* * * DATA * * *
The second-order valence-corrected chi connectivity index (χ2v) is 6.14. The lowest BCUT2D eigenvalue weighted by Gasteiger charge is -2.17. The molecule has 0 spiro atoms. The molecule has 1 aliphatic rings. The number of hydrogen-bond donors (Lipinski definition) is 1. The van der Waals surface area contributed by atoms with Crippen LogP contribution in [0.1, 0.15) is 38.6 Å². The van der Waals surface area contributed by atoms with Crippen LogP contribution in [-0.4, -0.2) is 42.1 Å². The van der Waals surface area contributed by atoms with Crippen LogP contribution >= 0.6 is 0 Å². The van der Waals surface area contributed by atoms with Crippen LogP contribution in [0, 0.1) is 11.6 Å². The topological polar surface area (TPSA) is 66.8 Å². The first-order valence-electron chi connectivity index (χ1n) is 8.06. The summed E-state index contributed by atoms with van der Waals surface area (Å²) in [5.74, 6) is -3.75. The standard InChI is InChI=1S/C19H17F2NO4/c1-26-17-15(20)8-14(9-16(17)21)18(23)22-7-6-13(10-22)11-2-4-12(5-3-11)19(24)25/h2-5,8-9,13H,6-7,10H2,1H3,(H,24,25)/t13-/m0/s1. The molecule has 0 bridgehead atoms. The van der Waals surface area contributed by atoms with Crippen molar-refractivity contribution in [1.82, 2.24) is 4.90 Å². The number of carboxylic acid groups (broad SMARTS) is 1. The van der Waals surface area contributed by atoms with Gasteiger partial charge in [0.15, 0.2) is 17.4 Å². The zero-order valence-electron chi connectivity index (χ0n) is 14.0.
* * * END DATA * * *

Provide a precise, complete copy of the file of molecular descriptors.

The second-order valence-corrected chi connectivity index (χ2v) is 6.14. The lowest BCUT2D eigenvalue weighted by Gasteiger charge is -2.17. The molecule has 0 spiro atoms. The molecule has 1 aliphatic rings. The number of hydrogen-bond donors (Lipinski definition) is 1. The van der Waals surface area contributed by atoms with Crippen LogP contribution in [0.1, 0.15) is 38.6 Å². The van der Waals surface area contributed by atoms with Crippen LogP contribution in [-0.4, -0.2) is 42.1 Å². The van der Waals surface area contributed by atoms with Crippen LogP contribution >= 0.6 is 0 Å². The van der Waals surface area contributed by atoms with Crippen LogP contribution in [0, 0.1) is 11.6 Å². The topological polar surface area (TPSA) is 66.8 Å². The first-order valence-electron chi connectivity index (χ1n) is 8.06. The summed E-state index contributed by atoms with van der Waals surface area (Å²) in [5.74, 6) is -3.75. The standard InChI is InChI=1S/C19H17F2NO4/c1-26-17-15(20)8-14(9-16(17)21)18(23)22-7-6-13(10-22)11-2-4-12(5-3-11)19(24)25/h2-5,8-9,13H,6-7,10H2,1H3,(H,24,25)/t13-/m0/s1. The molecule has 0 bridgehead atoms. The van der Waals surface area contributed by atoms with Crippen molar-refractivity contribution in [1.82, 2.24) is 4.90 Å². The number of carboxylic acid groups (broad SMARTS) is 1. The van der Waals surface area contributed by atoms with Gasteiger partial charge in [0.15, 0.2) is 17.4 Å². The zero-order valence-electron chi connectivity index (χ0n) is 14.0.